My name is Elizabeth. I have a master of fine arts degree. I watch "Another World."
No, as far as I know, there is no Soap Opera Watchers Anonymous, but perhaps there should be, since another year has gone by and it's time for the Daytime Emmys (Wednesday at 9 p.m. on ABC). Time to once again stand aghast if Susan Lucci, (Erica Kane Martin Brent Cudahy Chandler Montgomery Montgomery of "All My Children") does not win the best actress category. Or if she does win the best actress category.
Now, even though I am an avid watcher, I still don't quite understand the phenomenon of saop operas. I only know how upset I was when, on "Another World," Jenna didn't get to the hospital in time and lost her baby because of Felicia's drinking problem.
Silly isn't it? But I love my soap! I set my VCR so I don't miss it.
But why? Why does a women of my education (unquestionable), background (perhaps questionable) and mental status (extremely questionable) watch these things? Is it because soap operas fill some deep unconscious need, or simply because I have no life?
Personally, I think it's genetic. My mother watched and listened to soaps as did her mother and I'm sure my great-grandmother had an affinity for suds when they were still in the washtub.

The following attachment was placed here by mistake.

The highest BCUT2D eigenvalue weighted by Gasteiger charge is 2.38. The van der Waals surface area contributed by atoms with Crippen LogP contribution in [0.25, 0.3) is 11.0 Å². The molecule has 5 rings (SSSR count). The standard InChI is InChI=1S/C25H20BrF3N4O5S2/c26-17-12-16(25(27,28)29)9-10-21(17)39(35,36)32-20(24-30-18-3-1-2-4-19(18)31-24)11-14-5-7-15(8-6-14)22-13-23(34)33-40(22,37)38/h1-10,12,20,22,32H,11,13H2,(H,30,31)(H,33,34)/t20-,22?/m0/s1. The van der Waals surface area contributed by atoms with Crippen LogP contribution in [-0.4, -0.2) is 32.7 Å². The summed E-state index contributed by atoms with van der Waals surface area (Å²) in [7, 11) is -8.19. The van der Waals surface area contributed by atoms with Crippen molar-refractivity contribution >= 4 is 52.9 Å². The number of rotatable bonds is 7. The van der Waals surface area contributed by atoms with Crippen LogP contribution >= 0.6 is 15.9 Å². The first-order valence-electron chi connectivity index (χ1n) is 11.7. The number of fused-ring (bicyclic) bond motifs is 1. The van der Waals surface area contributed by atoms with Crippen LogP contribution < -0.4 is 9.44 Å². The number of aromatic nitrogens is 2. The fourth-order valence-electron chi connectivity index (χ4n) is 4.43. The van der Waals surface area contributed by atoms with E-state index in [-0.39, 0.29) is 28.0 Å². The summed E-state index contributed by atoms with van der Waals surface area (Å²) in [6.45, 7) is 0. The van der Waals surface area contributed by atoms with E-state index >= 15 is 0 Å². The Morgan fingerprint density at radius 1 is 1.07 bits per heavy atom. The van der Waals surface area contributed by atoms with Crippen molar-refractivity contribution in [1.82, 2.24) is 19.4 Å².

Mom listened to radio "soap-box operas," as she calls them, during World War II when my father was stationed at Camp Barkeley in Abilene, Tex.
" 'Stella Dallas' was my favorite," Mother volunteered, "as was 'Ma Perkins' and 'Mary Worth.' I listened to them all day long. That's all there was to do." I guess listening to soaps and checking your shoes for scorpions in Abilene circa 1942 was considered a rip-roaring time.
When I told my genetics theory to psychotherapist Pat Buchanan-Hedman she burst out laughing. Then I asked what she thought caused the "soap opera phenomenon."
"First of all," she said, "it fulfills an incredible need for romance in women. Soaps are all candlelight, bathtub and champagne. (The only thing in my bathtub is a dead plant.) "Furthermore, women on soaps do things that most women are not allowed to do in real life. They are master of subterfuge and sabotage. And women in society, especially educated women, are not allowed to do mean things." (She obviously has never been to an after-Christmas sale at Mervyn's.) "Women on soaps are powerful and oftentimes more powerful than men."
So, through soap operas, I'm living out my fantasies? That's scary. I think I like the genetics theory better.